Phones were ringing off the walls at the Catholic Worker headquarters following Pope Francis' address to the U.S. Congress, where he mentioned Dorothy Day -- the organization's co-founder -- as one of four key American figures.
"If you would've asked if I could have imagined this 20 years ago, I would've said I couldn't have imagined this a week ago," said Tom Cornell, associate editor of The Catholic Worker newspaper. "It was breathtaking. Astounding."
Cornell said he had the pleasure of working with Martin Luther King, Jr., Thomas Merton, and Dorothy Day -- three of the four Americans that Francis highlighted. "I just missed Abraham Lincoln."
Day -- known for her social justice activism and radical criticisms of capitalism -- was largely an unknown name to the general American population, prior to Francis' mention. Cornell said that Francis likely heard of her through Cardinal Tim Dolan of New York, who gave the pope a copy of Jim Forest's All Is Grace: A Biography of Dorothy Day.
In the media's commentary surrounding Day after the pope's address, Cornell said he noticed that few outlets, if any, mentioned her radical pacifism.
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"The thing that united Dorothy, King and Merton was their common commitment to classical-Gandhi nonviolence -- an active form of resistance to tyranny based on openness and truthfulness. It doesn't aim to humiliate anyone; it doesn't aim for victory. It aims for reconciliation and the principal tool of dialogue. Francis uses the word 'dialogue' over and over again in his talks, and that is essential to all nonviolence."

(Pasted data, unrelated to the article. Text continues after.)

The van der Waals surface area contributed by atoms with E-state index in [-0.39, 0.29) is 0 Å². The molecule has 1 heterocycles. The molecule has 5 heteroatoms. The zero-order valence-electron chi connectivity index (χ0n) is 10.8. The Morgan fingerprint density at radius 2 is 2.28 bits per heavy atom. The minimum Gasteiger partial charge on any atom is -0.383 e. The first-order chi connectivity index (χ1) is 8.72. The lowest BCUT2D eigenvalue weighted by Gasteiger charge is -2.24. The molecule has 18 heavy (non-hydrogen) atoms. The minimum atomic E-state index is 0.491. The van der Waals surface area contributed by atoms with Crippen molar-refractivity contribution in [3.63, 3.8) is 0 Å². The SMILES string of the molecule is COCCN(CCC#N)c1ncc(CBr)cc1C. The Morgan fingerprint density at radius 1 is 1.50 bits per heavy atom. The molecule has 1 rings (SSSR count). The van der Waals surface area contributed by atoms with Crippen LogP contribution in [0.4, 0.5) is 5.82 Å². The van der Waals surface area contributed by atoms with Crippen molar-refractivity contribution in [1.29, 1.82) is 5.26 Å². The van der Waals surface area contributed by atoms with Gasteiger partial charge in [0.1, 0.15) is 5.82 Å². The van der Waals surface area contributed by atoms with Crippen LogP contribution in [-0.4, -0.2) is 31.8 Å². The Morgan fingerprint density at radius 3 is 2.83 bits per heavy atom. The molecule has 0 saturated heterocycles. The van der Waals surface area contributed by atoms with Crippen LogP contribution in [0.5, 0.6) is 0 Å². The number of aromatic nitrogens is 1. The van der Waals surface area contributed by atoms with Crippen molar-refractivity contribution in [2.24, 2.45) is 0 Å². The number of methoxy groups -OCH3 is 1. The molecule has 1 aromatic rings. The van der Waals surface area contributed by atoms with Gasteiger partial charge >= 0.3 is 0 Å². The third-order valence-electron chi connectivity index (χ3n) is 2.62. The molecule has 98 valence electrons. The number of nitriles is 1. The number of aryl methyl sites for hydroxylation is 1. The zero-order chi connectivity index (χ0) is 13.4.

Jailed seven times in her life, Day would refuse to cooperate with civil defense drills starting in 1955 and counseled conscientious objectors to military service, Cornell said. She also opposed World War II -- a controversial stance still today -- and "completely turned her back on industrial capitalism. She was more radical than any communist," he said.
Though Cornell felt that her dedication to pacifism might've fallen through the cracks in the discussion following Congress, he said Day's passion for social justice was the takeaway Francis intended.
"Dorothy took the Sermon of the Mount quite to heart. It's not, 'I was hungry, and you formed a committee.' It's not, 'I was hungry, and you wrote a check.' It was, 'I was hungry, and you fed me.' It's the direct approach. We sit people down and we feed them. We take them into our homes and make them members of our family," said Cornell, who manages a Catholic Worker farm with his wife in Marlboro, N.Y., where they take in the homeless and disabled for nothing in return.
Cornell -- who thinks Day would've been "delighted by the pope" -- said he hopes this exposure will "spur the cause for her beatification," as there is a Dorothy Day Guild set up for her canonization. Though Catholic Workers are active in the process, the organization itself is not funding the cause.
"We don't feel it is our place to do that," he said. "People send us money thinking we'll be spending it on housing the homeless and feeding the hungry, and that's what we're going to do with it."
Nor is the Catholic Worker planning on using this new national attention for its own cause, as their regularly-scheduled Saturday meeting following the speech was entirely business as usual. "We have a lot of work to do," as Cornell put it.
"Press coverage and saint-making is not in the charism of the Catholic Worker," said Joanne Kennedy, who works at the House of Hospitality for New York City's St. Joseph House. "We announce the good news, yes, but 'run with the exposure'? Nah. Her story will grow as the Holy Spirit wills. We will be doing the work as she and Peter instructed."
[Soli Salgado is an NCR Bertelsen intern. Her email address is firstname.lastname@example.org.]